At a seminar in Delhi in the first week of July, Vasant Shinde, an archaeologist and the vice chancellor of Pune’s Deccan College, said that in late September or early October, we should expect a paper that will significantly contribute to our understanding of ancient India. The paper will reveal the results of DNA tests on human skeletons uncovered at Rakhigarhi, Haryana, the most extensive of all Harappan civilisation sites, where excavations supervised by Shinde are still underway.
The DNA results should go some way towards settling the question of the genetic relationship between the people of the Harappan civilisation and the current population of the subcontinent. What the DNA tests reveal—say, if they show that the Harappans had a close genetic affinity to the Indo-European language speakers who composed the Vedas, or to the Dravidian language speakers of the south—will not only shed light on the Harappans. It will also affect almost every question regarding the evolution of Indian civilisation after the decline of the Harappans—including the question of the possible migration of Indo-European speakers from outside the subcontinent into north-west India: the famous Aryan migration or invasion theory.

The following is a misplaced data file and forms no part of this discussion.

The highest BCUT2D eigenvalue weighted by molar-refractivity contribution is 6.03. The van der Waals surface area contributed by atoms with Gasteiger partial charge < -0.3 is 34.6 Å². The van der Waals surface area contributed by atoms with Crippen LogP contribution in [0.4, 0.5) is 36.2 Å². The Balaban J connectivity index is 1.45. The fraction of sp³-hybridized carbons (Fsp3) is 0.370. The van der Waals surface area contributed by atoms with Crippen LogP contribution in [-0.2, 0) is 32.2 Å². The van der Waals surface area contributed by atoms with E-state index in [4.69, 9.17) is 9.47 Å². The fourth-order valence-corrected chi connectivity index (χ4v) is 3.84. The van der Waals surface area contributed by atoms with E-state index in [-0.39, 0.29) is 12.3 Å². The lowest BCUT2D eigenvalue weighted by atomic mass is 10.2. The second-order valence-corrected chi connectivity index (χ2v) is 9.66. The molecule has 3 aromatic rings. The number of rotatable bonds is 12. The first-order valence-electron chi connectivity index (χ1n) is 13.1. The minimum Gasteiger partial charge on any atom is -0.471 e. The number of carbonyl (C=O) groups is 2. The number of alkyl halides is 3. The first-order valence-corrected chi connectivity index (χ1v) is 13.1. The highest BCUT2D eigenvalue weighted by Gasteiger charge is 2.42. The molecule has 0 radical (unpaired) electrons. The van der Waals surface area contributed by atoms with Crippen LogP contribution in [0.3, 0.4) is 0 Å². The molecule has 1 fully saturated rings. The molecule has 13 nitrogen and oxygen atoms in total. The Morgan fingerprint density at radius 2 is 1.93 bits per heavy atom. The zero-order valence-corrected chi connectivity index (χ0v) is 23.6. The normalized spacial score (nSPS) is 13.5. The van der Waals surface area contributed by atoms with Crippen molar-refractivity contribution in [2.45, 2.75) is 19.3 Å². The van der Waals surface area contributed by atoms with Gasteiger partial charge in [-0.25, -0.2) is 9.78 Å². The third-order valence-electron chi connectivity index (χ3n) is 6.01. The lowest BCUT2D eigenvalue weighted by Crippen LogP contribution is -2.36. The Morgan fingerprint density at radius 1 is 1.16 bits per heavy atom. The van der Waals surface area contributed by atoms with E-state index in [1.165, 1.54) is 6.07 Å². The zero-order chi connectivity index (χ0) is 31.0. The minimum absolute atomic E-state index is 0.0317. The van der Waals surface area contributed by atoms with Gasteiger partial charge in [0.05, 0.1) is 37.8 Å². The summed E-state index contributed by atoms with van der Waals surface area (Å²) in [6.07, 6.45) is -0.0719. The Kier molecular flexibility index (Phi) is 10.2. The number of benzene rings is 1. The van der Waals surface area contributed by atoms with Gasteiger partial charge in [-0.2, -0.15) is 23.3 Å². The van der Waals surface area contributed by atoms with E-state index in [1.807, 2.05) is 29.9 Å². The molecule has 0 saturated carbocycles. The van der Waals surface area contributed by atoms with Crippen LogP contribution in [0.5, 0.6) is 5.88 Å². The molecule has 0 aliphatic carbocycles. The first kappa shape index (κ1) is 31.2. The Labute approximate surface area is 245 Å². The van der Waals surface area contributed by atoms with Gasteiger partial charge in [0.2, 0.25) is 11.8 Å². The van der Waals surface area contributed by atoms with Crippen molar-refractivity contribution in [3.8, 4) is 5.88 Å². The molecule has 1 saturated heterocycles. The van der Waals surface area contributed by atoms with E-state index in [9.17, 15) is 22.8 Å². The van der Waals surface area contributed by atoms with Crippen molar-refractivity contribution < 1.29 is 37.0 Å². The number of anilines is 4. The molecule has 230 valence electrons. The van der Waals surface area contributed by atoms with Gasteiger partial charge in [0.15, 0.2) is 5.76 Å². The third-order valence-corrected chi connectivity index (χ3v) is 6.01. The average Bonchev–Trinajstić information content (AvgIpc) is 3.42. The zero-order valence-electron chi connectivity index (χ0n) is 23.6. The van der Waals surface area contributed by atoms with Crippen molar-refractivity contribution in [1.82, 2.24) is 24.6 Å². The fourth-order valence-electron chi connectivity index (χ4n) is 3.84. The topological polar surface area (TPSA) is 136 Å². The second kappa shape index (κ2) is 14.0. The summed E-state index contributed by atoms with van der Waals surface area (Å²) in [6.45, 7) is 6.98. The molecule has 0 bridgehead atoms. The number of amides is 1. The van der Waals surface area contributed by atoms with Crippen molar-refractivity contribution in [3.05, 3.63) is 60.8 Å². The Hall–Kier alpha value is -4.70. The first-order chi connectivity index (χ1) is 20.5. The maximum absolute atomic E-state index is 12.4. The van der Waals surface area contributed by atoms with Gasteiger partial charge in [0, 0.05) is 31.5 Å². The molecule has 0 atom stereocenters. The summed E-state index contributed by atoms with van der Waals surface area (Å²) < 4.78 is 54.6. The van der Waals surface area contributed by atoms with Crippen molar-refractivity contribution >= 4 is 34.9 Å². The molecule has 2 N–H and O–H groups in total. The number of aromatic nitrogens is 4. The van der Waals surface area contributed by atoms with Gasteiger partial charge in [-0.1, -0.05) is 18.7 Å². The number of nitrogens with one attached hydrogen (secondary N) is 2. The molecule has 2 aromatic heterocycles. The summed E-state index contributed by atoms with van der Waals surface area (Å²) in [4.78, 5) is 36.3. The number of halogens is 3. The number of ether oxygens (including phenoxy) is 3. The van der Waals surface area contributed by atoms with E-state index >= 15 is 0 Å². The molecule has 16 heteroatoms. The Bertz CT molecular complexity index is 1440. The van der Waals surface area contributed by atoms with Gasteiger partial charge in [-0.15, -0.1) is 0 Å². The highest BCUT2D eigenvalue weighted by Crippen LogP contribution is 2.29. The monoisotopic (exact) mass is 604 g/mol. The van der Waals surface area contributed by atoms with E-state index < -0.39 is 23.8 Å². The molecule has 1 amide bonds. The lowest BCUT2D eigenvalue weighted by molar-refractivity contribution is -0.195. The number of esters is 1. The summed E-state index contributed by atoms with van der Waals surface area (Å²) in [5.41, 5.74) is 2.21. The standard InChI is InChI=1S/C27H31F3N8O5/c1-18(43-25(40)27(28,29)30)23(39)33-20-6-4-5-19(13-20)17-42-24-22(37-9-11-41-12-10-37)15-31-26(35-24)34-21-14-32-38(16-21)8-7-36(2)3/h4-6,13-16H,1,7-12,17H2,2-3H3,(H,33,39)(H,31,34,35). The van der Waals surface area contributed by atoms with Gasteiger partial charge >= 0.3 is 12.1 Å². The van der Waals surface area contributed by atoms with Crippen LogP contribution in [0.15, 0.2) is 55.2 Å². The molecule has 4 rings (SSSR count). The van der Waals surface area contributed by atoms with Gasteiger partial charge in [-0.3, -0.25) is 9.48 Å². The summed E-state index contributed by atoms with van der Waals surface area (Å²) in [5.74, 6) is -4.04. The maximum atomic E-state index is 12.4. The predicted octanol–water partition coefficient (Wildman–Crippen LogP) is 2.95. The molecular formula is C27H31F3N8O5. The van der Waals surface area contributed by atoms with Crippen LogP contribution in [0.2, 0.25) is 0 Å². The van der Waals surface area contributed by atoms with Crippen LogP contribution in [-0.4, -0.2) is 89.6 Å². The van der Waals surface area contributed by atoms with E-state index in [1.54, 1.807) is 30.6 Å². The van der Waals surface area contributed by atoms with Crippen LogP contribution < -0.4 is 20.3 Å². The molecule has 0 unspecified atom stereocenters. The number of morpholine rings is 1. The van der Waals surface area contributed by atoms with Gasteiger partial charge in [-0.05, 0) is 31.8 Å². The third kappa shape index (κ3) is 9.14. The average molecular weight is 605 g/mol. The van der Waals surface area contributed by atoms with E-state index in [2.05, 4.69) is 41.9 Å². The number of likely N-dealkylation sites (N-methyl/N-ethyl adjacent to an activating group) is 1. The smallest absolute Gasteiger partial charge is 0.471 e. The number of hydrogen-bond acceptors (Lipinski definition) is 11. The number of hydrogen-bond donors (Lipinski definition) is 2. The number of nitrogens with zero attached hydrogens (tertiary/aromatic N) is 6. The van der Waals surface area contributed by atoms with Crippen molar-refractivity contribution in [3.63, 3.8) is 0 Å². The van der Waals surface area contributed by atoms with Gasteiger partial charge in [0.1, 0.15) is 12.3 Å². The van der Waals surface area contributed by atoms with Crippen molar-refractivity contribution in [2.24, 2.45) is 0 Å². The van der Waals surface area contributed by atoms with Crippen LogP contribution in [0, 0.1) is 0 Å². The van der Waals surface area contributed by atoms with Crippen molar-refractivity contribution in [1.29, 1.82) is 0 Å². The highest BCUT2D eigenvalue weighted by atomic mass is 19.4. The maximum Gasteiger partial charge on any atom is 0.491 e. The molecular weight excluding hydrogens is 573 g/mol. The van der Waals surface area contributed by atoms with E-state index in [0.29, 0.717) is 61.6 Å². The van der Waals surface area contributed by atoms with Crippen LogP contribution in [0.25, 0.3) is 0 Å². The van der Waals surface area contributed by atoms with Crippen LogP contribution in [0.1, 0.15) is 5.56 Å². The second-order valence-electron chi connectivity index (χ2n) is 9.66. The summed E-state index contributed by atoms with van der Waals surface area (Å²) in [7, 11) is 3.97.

Some background is needed to understand the current status of the problem. We know that by 3,500 years ago, the main sites of the Harappan civilisation (whose script is still undeciphered and whose spoken language remains a mystery) were more or less abandoned, while numerous smaller settlements in the upper reaches of the drying course of the Ghaggar-Hakra river (which, depending on preconceptions, may or may not be the Saraswati of the Vedas) were coming up. We also know that 2,600 years ago, the Indo-Gangetic region of north India was divided into 16 republics populated by Indo-European language speakers. But there is little clarity on what transpired during the 1,000 years between the decline of the Harappans and the rise of urban life in the Indo-Gangetic region. We call it the Vedic Age, but that only suggests that the Vedas were composed sometime during this long period, and became the most important part of an oral tradition. Archaeological remains, such as pottery, at the upper reaches of the Ghaggar-Hakra and the Indo-Gangetic plain indicate settlements that in their geographical spread and antiquity lead up to the republics. But we have no clear knowledge of the evolution of culture and institutions from the end of the Harappans to the beginning of the republics.